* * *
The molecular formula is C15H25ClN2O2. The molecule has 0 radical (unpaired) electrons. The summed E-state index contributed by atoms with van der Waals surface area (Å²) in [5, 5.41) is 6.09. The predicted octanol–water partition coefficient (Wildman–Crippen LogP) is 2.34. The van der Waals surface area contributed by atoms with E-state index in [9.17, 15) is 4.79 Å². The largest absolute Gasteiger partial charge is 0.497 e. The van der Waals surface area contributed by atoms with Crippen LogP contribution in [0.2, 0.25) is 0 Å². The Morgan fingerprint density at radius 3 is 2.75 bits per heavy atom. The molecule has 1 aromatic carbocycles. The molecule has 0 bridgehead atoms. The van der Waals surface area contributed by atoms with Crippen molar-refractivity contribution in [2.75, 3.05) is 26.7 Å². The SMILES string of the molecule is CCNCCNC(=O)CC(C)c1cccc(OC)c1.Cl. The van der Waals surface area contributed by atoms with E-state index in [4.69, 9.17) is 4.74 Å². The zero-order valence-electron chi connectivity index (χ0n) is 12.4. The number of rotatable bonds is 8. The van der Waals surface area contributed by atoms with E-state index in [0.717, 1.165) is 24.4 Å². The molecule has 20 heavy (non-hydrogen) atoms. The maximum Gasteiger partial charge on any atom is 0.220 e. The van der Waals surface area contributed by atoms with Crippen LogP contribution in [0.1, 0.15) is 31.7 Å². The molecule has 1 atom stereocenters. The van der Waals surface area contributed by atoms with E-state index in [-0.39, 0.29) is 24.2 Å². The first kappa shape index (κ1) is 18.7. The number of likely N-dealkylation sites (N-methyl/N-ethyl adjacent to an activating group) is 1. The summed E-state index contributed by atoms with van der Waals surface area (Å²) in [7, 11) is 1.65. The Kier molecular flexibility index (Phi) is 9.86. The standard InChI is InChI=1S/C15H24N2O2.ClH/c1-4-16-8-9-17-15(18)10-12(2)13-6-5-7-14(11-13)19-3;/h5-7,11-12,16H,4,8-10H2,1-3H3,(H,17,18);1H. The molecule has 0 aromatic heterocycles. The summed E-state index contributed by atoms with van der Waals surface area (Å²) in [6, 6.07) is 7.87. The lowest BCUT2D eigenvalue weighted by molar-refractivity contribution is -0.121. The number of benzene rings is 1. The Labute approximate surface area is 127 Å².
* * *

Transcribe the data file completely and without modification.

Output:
The molecular formula is C15H25ClN2O2. The molecule has 0 radical (unpaired) electrons. The summed E-state index contributed by atoms with van der Waals surface area (Å²) in [5, 5.41) is 6.09. The predicted octanol–water partition coefficient (Wildman–Crippen LogP) is 2.34. The van der Waals surface area contributed by atoms with E-state index in [9.17, 15) is 4.79 Å². The largest absolute Gasteiger partial charge is 0.497 e. The van der Waals surface area contributed by atoms with Crippen LogP contribution in [0.2, 0.25) is 0 Å². The Morgan fingerprint density at radius 3 is 2.75 bits per heavy atom. The molecule has 1 aromatic carbocycles. The molecule has 0 bridgehead atoms. The van der Waals surface area contributed by atoms with Crippen molar-refractivity contribution in [2.75, 3.05) is 26.7 Å². The SMILES string of the molecule is CCNCCNC(=O)CC(C)c1cccc(OC)c1.Cl. The van der Waals surface area contributed by atoms with E-state index in [4.69, 9.17) is 4.74 Å². The zero-order valence-electron chi connectivity index (χ0n) is 12.4. The number of rotatable bonds is 8. The van der Waals surface area contributed by atoms with E-state index in [0.717, 1.165) is 24.4 Å². The molecule has 20 heavy (non-hydrogen) atoms. The maximum Gasteiger partial charge on any atom is 0.220 e. The van der Waals surface area contributed by atoms with Crippen LogP contribution in [0.1, 0.15) is 31.7 Å². The molecule has 1 atom stereocenters. The van der Waals surface area contributed by atoms with E-state index in [-0.39, 0.29) is 24.2 Å². The first kappa shape index (κ1) is 18.7. The number of likely N-dealkylation sites (N-methyl/N-ethyl adjacent to an activating group) is 1. The summed E-state index contributed by atoms with van der Waals surface area (Å²) in [7, 11) is 1.65. The Kier molecular flexibility index (Phi) is 9.86. The standard InChI is InChI=1S/C15H24N2O2.ClH/c1-4-16-8-9-17-15(18)10-12(2)13-6-5-7-14(11-13)19-3;/h5-7,11-12,16H,4,8-10H2,1-3H3,(H,17,18);1H. The molecule has 0 aromatic heterocycles. The summed E-state index contributed by atoms with van der Waals surface area (Å²) in [6, 6.07) is 7.87. The lowest BCUT2D eigenvalue weighted by molar-refractivity contribution is -0.121. The number of benzene rings is 1. The Labute approximate surface area is 127 Å².